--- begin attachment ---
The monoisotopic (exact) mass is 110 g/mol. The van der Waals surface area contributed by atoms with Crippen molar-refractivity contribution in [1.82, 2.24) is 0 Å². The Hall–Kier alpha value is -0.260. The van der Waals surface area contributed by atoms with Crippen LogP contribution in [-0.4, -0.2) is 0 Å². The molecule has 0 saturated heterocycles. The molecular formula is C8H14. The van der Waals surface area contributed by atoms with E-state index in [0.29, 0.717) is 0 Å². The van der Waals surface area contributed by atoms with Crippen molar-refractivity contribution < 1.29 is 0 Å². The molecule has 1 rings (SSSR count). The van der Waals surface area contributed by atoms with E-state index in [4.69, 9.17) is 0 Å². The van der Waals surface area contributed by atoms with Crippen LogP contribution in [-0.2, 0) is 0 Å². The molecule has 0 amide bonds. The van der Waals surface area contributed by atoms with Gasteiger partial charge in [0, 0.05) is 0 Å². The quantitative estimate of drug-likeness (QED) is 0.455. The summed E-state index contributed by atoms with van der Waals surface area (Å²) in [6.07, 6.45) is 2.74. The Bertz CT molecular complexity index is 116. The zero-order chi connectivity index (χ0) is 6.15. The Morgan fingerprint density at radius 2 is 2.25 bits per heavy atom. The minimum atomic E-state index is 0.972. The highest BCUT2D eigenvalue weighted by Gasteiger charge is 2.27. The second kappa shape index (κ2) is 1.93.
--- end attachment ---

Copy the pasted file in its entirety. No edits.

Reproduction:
The monoisotopic (exact) mass is 110 g/mol. The van der Waals surface area contributed by atoms with Crippen molar-refractivity contribution in [1.82, 2.24) is 0 Å². The Hall–Kier alpha value is -0.260. The van der Waals surface area contributed by atoms with Crippen LogP contribution in [-0.4, -0.2) is 0 Å². The molecule has 0 saturated heterocycles. The molecular formula is C8H14. The van der Waals surface area contributed by atoms with E-state index in [0.29, 0.717) is 0 Å². The van der Waals surface area contributed by atoms with Crippen molar-refractivity contribution < 1.29 is 0 Å². The molecule has 1 rings (SSSR count). The van der Waals surface area contributed by atoms with E-state index in [4.69, 9.17) is 0 Å². The van der Waals surface area contributed by atoms with Crippen LogP contribution in [-0.2, 0) is 0 Å². The molecule has 0 amide bonds. The van der Waals surface area contributed by atoms with Gasteiger partial charge in [0, 0.05) is 0 Å². The quantitative estimate of drug-likeness (QED) is 0.455. The summed E-state index contributed by atoms with van der Waals surface area (Å²) in [6.07, 6.45) is 2.74. The Bertz CT molecular complexity index is 116. The zero-order chi connectivity index (χ0) is 6.15. The Morgan fingerprint density at radius 2 is 2.25 bits per heavy atom. The minimum atomic E-state index is 0.972. The highest BCUT2D eigenvalue weighted by Gasteiger charge is 2.27. The second kappa shape index (κ2) is 1.93.